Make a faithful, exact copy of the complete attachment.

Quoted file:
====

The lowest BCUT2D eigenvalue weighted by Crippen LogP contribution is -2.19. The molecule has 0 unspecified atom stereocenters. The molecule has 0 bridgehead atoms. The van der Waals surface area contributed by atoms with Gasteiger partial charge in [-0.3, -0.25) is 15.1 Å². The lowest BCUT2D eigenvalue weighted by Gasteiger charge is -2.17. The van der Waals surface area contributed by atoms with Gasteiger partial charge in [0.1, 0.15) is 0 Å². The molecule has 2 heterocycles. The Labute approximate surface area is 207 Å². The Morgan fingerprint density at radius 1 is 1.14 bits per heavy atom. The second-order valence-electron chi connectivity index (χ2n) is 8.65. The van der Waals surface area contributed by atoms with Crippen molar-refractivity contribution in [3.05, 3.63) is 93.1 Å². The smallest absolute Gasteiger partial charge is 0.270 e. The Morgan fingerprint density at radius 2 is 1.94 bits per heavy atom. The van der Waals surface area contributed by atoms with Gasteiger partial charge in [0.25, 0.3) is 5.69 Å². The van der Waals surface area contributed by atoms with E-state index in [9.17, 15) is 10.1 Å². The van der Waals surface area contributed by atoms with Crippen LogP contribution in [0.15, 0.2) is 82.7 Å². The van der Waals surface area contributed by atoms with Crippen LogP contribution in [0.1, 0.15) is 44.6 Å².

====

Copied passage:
The lowest BCUT2D eigenvalue weighted by Crippen LogP contribution is -2.19. The molecule has 0 unspecified atom stereocenters. The molecule has 0 bridgehead atoms. The van der Waals surface area contributed by atoms with Gasteiger partial charge in [-0.3, -0.25) is 15.1 Å². The lowest BCUT2D eigenvalue weighted by Gasteiger charge is -2.17. The van der Waals surface area contributed by atoms with Gasteiger partial charge in [0.1, 0.15) is 0 Å². The molecule has 2 heterocycles. The Labute approximate surface area is 207 Å². The Morgan fingerprint density at radius 1 is 1.14 bits per heavy atom. The second-order valence-electron chi connectivity index (χ2n) is 8.65. The van der Waals surface area contributed by atoms with Crippen molar-refractivity contribution in [3.05, 3.63) is 93.1 Å². The smallest absolute Gasteiger partial charge is 0.270 e. The Morgan fingerprint density at radius 2 is 1.94 bits per heavy atom. The van der Waals surface area contributed by atoms with Gasteiger partial charge in [0.25, 0.3) is 5.69 Å². The van der Waals surface area contributed by atoms with E-state index in [9.17, 15) is 10.1 Å². The van der Waals surface area contributed by atoms with Crippen LogP contribution in [0.15, 0.2) is 82.7 Å². The van der Waals surface area contributed by atoms with Crippen LogP contribution in [0.1, 0.15) is 44.6 Å².